Field modifications are addressed in section 5.1.4 of the 2013 edition of NFPA 80. For changes made in the field which are above and beyond those allowed as job site preparations, permission may be requested in advance by contacting the manufacturer of the component being modified; the manufacturer will then contact the appropriate listing laboratory with a written or graphic description of the modifications. One example of a field modification that is frequently desired is a raceway for an electrified lockset. Permission for raceways drilled in the field may be allowed by the listing laboratory, but detailed information about how the work will be done should be provided. There is at least one tool and certification program available for drilling raceways.
If the manufacturer of the component being modified is no longer available, the lab may be contacted directly, and an engineering evaluation supporting the field modification may be provided. A field visit from the listing laboratory is not required if permission is granted by the lab. If modifications are made without prior approval, the doors and/or frames may need to be re-labeled by the listing laboratory, which will include a site visit and inspection and can be costly.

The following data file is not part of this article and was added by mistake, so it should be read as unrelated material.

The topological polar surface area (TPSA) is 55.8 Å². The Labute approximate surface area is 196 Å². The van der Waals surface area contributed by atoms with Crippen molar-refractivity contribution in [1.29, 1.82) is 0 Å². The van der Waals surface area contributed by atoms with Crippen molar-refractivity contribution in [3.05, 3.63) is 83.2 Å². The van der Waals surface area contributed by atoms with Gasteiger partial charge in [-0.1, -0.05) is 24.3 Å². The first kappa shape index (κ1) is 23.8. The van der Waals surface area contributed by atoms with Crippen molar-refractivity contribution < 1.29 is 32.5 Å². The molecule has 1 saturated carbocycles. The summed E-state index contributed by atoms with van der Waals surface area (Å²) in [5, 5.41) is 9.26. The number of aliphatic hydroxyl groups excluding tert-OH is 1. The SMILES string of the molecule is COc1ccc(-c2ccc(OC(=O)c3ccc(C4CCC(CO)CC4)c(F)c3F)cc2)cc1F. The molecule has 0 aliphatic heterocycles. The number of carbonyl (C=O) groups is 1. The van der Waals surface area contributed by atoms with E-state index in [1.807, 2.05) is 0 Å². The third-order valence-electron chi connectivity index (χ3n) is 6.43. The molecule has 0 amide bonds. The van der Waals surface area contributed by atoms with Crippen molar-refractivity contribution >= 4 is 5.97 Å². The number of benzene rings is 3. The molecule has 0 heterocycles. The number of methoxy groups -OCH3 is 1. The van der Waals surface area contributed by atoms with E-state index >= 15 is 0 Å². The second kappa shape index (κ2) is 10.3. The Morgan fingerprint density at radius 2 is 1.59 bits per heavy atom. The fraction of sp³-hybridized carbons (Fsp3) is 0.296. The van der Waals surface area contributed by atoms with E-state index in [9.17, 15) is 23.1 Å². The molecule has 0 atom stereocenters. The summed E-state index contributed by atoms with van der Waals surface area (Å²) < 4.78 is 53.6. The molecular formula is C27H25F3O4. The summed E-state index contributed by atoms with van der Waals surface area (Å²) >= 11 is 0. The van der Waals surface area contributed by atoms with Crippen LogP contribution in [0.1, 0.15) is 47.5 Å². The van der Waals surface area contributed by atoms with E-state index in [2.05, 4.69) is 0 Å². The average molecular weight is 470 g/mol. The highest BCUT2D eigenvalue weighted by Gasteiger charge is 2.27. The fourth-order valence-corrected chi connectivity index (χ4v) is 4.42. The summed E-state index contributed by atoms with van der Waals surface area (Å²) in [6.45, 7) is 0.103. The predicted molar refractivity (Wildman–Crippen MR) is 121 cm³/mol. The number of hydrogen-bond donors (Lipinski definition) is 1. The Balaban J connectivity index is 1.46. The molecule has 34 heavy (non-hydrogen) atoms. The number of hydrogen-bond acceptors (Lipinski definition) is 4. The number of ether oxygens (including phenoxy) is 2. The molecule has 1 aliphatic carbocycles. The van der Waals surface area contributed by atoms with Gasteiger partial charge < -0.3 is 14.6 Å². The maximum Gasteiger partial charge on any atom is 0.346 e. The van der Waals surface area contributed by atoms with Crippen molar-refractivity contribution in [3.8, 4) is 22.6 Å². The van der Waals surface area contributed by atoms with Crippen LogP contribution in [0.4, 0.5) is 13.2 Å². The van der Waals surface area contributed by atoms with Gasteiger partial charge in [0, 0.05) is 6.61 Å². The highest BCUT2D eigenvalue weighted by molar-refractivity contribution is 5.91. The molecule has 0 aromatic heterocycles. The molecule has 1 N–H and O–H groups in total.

Job site preparations and field modifications sometimes result in holes left in the surface of the door or frame due to the removal of existing hardware. NFPA 80 requires holes to be repaired by one of two methods: install steel fasteners that completely fill the holes, or fill the screw or bolt holes with the same material as the door or frame. The standard seems to be addressing only holes from fasteners, and not larger holes, for example, a hole left after a concealed closer is removed and replaced with a surface closer.